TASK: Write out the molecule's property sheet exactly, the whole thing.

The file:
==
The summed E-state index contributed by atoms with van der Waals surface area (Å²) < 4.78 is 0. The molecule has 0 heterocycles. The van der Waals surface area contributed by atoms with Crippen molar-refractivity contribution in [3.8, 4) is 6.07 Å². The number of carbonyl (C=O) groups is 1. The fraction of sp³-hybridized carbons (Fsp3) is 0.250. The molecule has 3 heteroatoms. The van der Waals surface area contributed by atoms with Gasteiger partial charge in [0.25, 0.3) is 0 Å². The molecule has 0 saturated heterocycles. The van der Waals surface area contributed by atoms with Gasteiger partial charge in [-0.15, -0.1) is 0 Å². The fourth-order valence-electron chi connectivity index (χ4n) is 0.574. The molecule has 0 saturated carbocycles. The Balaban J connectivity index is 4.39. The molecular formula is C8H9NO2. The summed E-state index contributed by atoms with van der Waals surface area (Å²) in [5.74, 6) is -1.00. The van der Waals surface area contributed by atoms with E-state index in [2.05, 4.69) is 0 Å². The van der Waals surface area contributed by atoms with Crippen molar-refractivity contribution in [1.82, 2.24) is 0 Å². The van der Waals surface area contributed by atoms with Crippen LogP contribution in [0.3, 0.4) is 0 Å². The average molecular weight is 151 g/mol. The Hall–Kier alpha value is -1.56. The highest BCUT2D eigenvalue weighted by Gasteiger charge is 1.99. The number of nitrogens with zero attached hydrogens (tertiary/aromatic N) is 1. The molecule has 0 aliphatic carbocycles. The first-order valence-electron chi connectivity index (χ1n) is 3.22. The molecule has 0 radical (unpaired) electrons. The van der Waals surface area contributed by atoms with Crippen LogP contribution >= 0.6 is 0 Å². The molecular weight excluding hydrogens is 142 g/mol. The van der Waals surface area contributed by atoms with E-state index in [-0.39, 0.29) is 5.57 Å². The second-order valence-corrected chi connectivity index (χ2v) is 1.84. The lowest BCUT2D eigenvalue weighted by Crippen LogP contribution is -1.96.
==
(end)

The summed E-state index contributed by atoms with van der Waals surface area (Å²) < 4.78 is 0. The molecule has 0 heterocycles. The van der Waals surface area contributed by atoms with Crippen molar-refractivity contribution in [3.8, 4) is 6.07 Å². The number of carbonyl (C=O) groups is 1. The fraction of sp³-hybridized carbons (Fsp3) is 0.250. The molecule has 3 heteroatoms. The van der Waals surface area contributed by atoms with Gasteiger partial charge in [0.25, 0.3) is 0 Å². The molecule has 0 saturated heterocycles. The van der Waals surface area contributed by atoms with Gasteiger partial charge in [-0.15, -0.1) is 0 Å². The fourth-order valence-electron chi connectivity index (χ4n) is 0.574. The molecule has 0 saturated carbocycles. The Balaban J connectivity index is 4.39. The molecular formula is C8H9NO2. The summed E-state index contributed by atoms with van der Waals surface area (Å²) in [5.74, 6) is -1.00. The van der Waals surface area contributed by atoms with E-state index in [2.05, 4.69) is 0 Å². The van der Waals surface area contributed by atoms with Crippen molar-refractivity contribution in [1.82, 2.24) is 0 Å². The van der Waals surface area contributed by atoms with Crippen LogP contribution in [0.3, 0.4) is 0 Å². The average molecular weight is 151 g/mol. The Hall–Kier alpha value is -1.56. The highest BCUT2D eigenvalue weighted by Gasteiger charge is 1.99. The number of nitrogens with zero attached hydrogens (tertiary/aromatic N) is 1. The molecule has 0 aliphatic carbocycles. The first-order valence-electron chi connectivity index (χ1n) is 3.22. The molecule has 0 radical (unpaired) electrons. The van der Waals surface area contributed by atoms with Crippen LogP contribution >= 0.6 is 0 Å². The molecular weight excluding hydrogens is 142 g/mol. The van der Waals surface area contributed by atoms with E-state index in [-0.39, 0.29) is 5.57 Å². The second-order valence-corrected chi connectivity index (χ2v) is 1.84. The lowest BCUT2D eigenvalue weighted by Crippen LogP contribution is -1.96.